“Coup d’etat in Sudan. They just arrested the prime minister. I am safe and secure. Khartoum it is isolated. Communications are missing. The evolution of the day is expected ”: this is the telegraphic message posted on social media, Monday morning, by Franco Eco, Italian music composer and record producer, who came to the capital of the African country to participate in the Sama International Music Festival, one of the most important on the continent, organized with the support of world-class cultural institutions, including British Council, Goethe Institute, French institute, but also the Spanish Agency for Cooperation and the Italian Embassy. Eco is in Sudan with his show Dante Concert, a journey on the musical suggestions of Divine Comedy. Now he is stuck in the hotel and awaits news of his repatriation. The awakening, he says, was “traumatic”. “I was woken up by my travel agent who informed me of the coup d’état”.
The first reaction?
I immediately wrote a message on Facebook to reassure friends and relatives. And I did just in time because, since the news had not yet been disclosed to the media, shortly after they have communications blocked.
Why was he still in Sudan?
Emanuele and Asia, the actors of my show, had returned to Italy on Sunday evening. I, curious about explore the desert and take the opportunity to deepen a search for ethnomusicology, perhaps gathering the traditions of the Bedouins, I had decided to stop for a few days to enjoy a short vacation.
And instead, on Monday morning, stuck in the hotel, I found myself to play with the other guest artists of the festival, Senegalese, Ugandans, Ethiopians, French, Germans, Lebanese, all together to exorcise fear, while outside shots and screams could be heard.
What news do you get?
Not good for the moment. The resistance committees and the democratic forces, for Thursday 28, have called one protest march (the million) for the release of Prime Minister Hamdok and other civilian officials. More serious unrest is expected, I think there will still be a while to wait before returning to Italy.
What does the Italian embassy say?
I am constantly in contact with them and with the Ministry of Foreign Affairs, they have never abandoned me, but they still cannot give me certainty about my return to Italy. Among other things, in my group, I am the only Italian, but there are other Europeans to be repatriated. The situation is developing, at the moment the airport is closed and it is already a great thing that we have reactivated the internet communication, albeit slow and intermittently.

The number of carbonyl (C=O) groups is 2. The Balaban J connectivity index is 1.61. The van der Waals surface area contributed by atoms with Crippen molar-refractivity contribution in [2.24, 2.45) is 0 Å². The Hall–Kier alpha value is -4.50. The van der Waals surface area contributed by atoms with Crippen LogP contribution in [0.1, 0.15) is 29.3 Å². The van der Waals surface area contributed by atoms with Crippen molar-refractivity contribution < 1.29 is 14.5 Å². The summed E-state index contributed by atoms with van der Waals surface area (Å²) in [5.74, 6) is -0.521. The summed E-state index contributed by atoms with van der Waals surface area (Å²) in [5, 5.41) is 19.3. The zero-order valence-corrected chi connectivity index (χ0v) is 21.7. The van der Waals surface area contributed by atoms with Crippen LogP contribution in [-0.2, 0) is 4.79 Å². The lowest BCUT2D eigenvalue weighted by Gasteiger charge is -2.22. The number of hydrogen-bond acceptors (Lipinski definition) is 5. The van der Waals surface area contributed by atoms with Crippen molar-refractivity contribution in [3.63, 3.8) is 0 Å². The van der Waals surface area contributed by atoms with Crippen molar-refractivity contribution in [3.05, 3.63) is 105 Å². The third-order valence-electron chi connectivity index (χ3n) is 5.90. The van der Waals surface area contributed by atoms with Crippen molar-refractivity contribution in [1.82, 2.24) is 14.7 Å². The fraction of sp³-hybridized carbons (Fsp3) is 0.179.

What air do you breathe in the streets?
The impression is that yet another civil war has broken out. The streets are manned, there are many checkpoints. In fact, even before the coup, the roads near government agencies were blocked. This epilogue was predictable: about a month ago, there was another failed coup attempt, organized by sections of the army loyal to the former regime.
So when he left for Sudan did you know what he was up against?
When I was called by the embassy to come here in Sudan, I knew very well the risks I was facing, but I started anyway, moved by the desire to spread culture. To confirm that I made the right choice were the guys who, on Saturday and Sunday, attended my show and my masterclass and, even if they didn’t know Dante and the Divine Comedy, have remained bewitched. I saw in them a great desire to confront themselves culturally and to emancipate themselves. We had begun to engage in a speech on diplomacy and cultural cooperation; it is absurd how, in just a few hours, everything fell apart.
Do you hope to be able to resume this idea of collaboration?
Of course, I am also very busy on the front of cultural diplomacy, covering the role of ambassador of Italian cinema, in the past years, I have been to Kiev, The Angeles, Manila. What happened gave me further confirmation of the need to spread culture in certain parts of the world. I would say that it is the greatest tool of diplomacy and we Italians, who have a great cultural heritage, should learn to use it even more, especially to help emancipate these peoples.
So will you go back to Sudan?
I have no doubt. Also because this was not my first time in Africa: I held the position of councilor Cultural Attaché in the diplomatic corps of the embassy of Benin, on that occasion I was in the savannah. Now, in the Sudanese capital, I thought I was safe and yet life always surprises us.
With the hope that you can return to Italy as soon as possible, what will you take with you?
I will certainly bring with me the vivid enthusiasm of these guys who organized and participated in the Sama Festival. Now, however, I can’t wait to go back to Italy. I feel like a hostage of this government. It’s like you’re experiencing some kind of lockdown. Outside the hotel, however, there is no virus, but the shooting.
In the image above: Franco Eco during the masterclass, a few hours before the coup d’état.